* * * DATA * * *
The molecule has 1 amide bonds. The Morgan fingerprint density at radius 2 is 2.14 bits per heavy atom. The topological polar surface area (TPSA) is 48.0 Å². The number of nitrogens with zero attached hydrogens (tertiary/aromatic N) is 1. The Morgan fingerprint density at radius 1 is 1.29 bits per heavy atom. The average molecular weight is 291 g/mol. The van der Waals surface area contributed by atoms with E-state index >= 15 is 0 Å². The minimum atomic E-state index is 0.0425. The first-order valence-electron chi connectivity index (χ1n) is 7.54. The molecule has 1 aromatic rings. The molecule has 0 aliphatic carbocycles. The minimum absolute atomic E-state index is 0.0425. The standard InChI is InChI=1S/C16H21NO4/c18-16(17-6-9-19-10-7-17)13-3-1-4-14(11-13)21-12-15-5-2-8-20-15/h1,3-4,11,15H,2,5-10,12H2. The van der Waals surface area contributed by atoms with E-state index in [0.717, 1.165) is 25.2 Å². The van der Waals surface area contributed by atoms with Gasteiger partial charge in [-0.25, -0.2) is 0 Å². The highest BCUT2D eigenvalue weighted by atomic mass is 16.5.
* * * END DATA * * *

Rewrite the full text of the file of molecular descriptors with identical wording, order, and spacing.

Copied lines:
The molecule has 1 amide bonds. The Morgan fingerprint density at radius 2 is 2.14 bits per heavy atom. The topological polar surface area (TPSA) is 48.0 Å². The number of nitrogens with zero attached hydrogens (tertiary/aromatic N) is 1. The Morgan fingerprint density at radius 1 is 1.29 bits per heavy atom. The average molecular weight is 291 g/mol. The van der Waals surface area contributed by atoms with E-state index >= 15 is 0 Å². The minimum atomic E-state index is 0.0425. The first-order valence-electron chi connectivity index (χ1n) is 7.54. The molecule has 1 aromatic rings. The molecule has 0 aliphatic carbocycles. The minimum absolute atomic E-state index is 0.0425. The standard InChI is InChI=1S/C16H21NO4/c18-16(17-6-9-19-10-7-17)13-3-1-4-14(11-13)21-12-15-5-2-8-20-15/h1,3-4,11,15H,2,5-10,12H2. The van der Waals surface area contributed by atoms with E-state index in [0.717, 1.165) is 25.2 Å². The van der Waals surface area contributed by atoms with Gasteiger partial charge in [-0.25, -0.2) is 0 Å². The highest BCUT2D eigenvalue weighted by atomic mass is 16.5.